The Orthodox Bible is the same as most Churches, except that its Old Testament is based on the ancient Jewish translation into Greek called the Septuagint and not on Hebrew. Fasting plays an important part in the Orthodox Christian life.
According to their holy books, Orthodox Christians must fast around 180–200 days yearly. They believe that fasting can be the ‘foundation of all good.’
They follow four main fasting periods:
- The Great Fast or the period of Lent
- The Dormition Fast is from 1st August to 14th August.
- The Fast of the Apostles: Eight days after Pentecost until 28th June.
- The Christmas Fast is from 15 November to 24th December.
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What is the Roman Catholic Church?
The Roman Catholic Church is another ancient religious institution with over a billion members worldwide. It is the largest Christian body in the world.
The word Catholic in Greek means “Universal.” Catholics believe Jesus Christ came to earth to redeem humanity’s sins through His death and resurrection.
They also believe that the Holy Bible is the inspired word of God. The leader of the Roman Catholic Church is the Bishop, also called the Pope.
He is called apostolic successor, an unbroken line back to Peter. The Pope has the supreme authority.
He can speak infallibly on matters of faith. Catholic churches are a union of 24 different churches, each having their form of practice.
The Roman church is the largest of them all. They ordain only celibate men to the priesthood.
Catholics believe that the purpose of fasting is to have a spiritual focus and to bring in self-discipline. They fast during Lent, on Ash Wednesday and Good Friday, and all Fridays throughout the year.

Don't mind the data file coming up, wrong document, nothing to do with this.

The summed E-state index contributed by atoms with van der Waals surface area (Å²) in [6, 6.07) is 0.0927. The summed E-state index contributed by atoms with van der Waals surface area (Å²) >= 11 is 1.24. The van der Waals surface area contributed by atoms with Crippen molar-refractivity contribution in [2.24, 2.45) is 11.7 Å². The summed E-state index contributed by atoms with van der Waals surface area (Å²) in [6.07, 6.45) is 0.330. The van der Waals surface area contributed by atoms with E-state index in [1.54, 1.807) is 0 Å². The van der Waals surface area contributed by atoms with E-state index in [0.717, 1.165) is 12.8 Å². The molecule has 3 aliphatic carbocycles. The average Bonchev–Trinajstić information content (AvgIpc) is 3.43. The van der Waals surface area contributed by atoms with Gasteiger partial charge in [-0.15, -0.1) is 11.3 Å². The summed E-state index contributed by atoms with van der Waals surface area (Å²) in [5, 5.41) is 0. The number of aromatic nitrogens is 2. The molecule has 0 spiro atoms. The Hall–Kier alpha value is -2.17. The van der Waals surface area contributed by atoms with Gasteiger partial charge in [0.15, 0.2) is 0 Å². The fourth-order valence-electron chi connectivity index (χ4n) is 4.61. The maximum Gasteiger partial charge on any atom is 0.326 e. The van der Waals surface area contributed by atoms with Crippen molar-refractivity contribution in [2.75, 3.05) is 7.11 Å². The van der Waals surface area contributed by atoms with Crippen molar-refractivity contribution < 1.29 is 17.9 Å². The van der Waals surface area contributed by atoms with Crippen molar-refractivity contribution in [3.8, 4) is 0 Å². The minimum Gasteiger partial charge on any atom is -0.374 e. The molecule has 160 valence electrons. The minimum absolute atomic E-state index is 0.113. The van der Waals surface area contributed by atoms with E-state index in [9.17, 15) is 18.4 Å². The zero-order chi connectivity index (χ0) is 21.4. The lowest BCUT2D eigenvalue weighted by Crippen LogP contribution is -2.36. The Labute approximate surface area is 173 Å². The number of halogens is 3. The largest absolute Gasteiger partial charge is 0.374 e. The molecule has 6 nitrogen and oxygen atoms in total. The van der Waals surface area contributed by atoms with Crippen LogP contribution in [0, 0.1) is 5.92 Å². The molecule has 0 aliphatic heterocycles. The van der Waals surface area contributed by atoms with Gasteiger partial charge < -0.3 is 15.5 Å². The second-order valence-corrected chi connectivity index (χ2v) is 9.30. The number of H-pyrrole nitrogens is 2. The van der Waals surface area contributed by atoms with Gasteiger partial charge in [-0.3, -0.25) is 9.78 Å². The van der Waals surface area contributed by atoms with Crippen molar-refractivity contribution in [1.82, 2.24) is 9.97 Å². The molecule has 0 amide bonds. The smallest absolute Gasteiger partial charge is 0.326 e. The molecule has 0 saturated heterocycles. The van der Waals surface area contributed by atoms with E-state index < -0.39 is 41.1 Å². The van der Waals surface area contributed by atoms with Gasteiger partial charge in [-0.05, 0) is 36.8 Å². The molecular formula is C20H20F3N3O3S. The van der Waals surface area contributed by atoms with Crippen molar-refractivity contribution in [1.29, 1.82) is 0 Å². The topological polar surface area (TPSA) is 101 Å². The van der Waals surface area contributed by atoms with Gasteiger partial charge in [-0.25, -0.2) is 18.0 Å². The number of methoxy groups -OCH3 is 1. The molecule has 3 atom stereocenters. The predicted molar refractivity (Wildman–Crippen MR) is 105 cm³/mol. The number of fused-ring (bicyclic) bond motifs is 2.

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Main Differences Between Greek Orthodox and Roman Catholics
- Roman Catholics regard the Pope as infallible, while Greek Orthodox believers don’t.
- Roman Catholic priests are celibate, and Greek Orthodox Christians can marry before ordinating.
- Orthodox Christian babies are fully engaged in the church while the Catholic kids are baptized, but they can’t fully participate until later.
- Roman Catholics use statues to represent the saints, while the Orthodox Church has an iconographic tradition.
- Roman Catholics tend to kneel in prayer, while Orthodox worshippers stand.
- The Roman Catholics believe in purgatory and the system of indulgences, while the Orthodox don’t.
- Roman Catholics use unleavened wafers, while members of the Greek Orthodox Church use unleavened bread.
- The services are in Latin in Roman Catholic churches, while in Greek Orthodox churches, the services are held in native languages.
- The Orthodox Church follows the Julian calendar, which celebrates Christian festivals on different dates than Catholics. The Catholics follow the Gregorian calendar.
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Chara Yadav holds MBA in Finance. Her goal is to simplify finance-related topics. She has worked in finance for about 25 years. She has held multiple finance and banking classes for business schools and communities. Read more at her bio page.